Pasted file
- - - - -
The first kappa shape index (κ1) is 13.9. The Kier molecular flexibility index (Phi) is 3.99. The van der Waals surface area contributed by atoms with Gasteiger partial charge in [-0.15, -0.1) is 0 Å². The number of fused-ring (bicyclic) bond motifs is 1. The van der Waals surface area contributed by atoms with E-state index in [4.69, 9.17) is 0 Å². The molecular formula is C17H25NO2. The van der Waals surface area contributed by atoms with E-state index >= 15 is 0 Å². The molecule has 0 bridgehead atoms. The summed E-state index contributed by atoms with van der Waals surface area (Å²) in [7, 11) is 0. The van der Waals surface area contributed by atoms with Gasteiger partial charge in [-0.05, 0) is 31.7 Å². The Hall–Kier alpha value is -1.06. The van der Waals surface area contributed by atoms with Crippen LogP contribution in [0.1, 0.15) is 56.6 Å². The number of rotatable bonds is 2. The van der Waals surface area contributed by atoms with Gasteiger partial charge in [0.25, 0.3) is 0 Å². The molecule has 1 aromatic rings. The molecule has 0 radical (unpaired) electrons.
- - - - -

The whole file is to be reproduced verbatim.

The first kappa shape index (κ1) is 13.9. The Kier molecular flexibility index (Phi) is 3.99. The van der Waals surface area contributed by atoms with Gasteiger partial charge in [-0.15, -0.1) is 0 Å². The number of fused-ring (bicyclic) bond motifs is 1. The van der Waals surface area contributed by atoms with E-state index in [4.69, 9.17) is 0 Å². The molecular formula is C17H25NO2. The van der Waals surface area contributed by atoms with E-state index >= 15 is 0 Å². The molecule has 0 bridgehead atoms. The summed E-state index contributed by atoms with van der Waals surface area (Å²) in [7, 11) is 0. The van der Waals surface area contributed by atoms with Gasteiger partial charge in [-0.05, 0) is 31.7 Å². The Hall–Kier alpha value is -1.06. The van der Waals surface area contributed by atoms with Crippen LogP contribution in [0.1, 0.15) is 56.6 Å². The number of rotatable bonds is 2. The van der Waals surface area contributed by atoms with Gasteiger partial charge in [0.25, 0.3) is 0 Å². The molecule has 1 aromatic rings. The molecule has 0 radical (unpaired) electrons.